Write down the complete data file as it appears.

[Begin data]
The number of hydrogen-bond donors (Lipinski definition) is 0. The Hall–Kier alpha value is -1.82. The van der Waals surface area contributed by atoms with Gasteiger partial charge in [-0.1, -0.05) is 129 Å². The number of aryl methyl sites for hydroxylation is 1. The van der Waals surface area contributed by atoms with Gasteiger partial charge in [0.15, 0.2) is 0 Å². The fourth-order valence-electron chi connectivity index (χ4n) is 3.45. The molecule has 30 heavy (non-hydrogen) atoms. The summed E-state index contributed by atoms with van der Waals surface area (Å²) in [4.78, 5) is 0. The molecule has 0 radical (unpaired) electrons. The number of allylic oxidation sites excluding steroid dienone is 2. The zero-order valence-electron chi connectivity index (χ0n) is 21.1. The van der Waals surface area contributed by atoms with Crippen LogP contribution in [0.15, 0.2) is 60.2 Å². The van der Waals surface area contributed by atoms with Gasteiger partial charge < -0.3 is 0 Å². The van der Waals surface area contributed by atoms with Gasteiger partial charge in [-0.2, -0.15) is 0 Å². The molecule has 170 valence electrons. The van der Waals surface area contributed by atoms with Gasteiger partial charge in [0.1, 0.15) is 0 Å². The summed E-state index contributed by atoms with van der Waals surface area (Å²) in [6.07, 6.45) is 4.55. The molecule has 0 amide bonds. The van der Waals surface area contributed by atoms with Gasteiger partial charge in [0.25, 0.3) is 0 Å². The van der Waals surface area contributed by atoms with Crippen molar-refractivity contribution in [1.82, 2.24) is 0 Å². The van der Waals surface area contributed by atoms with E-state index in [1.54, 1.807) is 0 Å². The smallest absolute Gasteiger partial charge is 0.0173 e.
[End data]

The number of hydrogen-bond donors (Lipinski definition) is 0. The Hall–Kier alpha value is -1.82. The van der Waals surface area contributed by atoms with Gasteiger partial charge in [-0.1, -0.05) is 129 Å². The number of aryl methyl sites for hydroxylation is 1. The van der Waals surface area contributed by atoms with Gasteiger partial charge in [0.15, 0.2) is 0 Å². The fourth-order valence-electron chi connectivity index (χ4n) is 3.45. The molecule has 30 heavy (non-hydrogen) atoms. The summed E-state index contributed by atoms with van der Waals surface area (Å²) in [4.78, 5) is 0. The molecule has 0 radical (unpaired) electrons. The number of allylic oxidation sites excluding steroid dienone is 2. The zero-order valence-electron chi connectivity index (χ0n) is 21.1. The van der Waals surface area contributed by atoms with Crippen LogP contribution in [0.15, 0.2) is 60.2 Å². The van der Waals surface area contributed by atoms with Gasteiger partial charge < -0.3 is 0 Å². The van der Waals surface area contributed by atoms with Gasteiger partial charge in [-0.2, -0.15) is 0 Å². The molecule has 170 valence electrons. The van der Waals surface area contributed by atoms with Gasteiger partial charge in [0.1, 0.15) is 0 Å². The summed E-state index contributed by atoms with van der Waals surface area (Å²) in [6.07, 6.45) is 4.55. The molecule has 0 amide bonds. The van der Waals surface area contributed by atoms with Gasteiger partial charge in [0.25, 0.3) is 0 Å². The van der Waals surface area contributed by atoms with Crippen molar-refractivity contribution in [1.82, 2.24) is 0 Å². The van der Waals surface area contributed by atoms with E-state index in [1.54, 1.807) is 0 Å². The smallest absolute Gasteiger partial charge is 0.0173 e.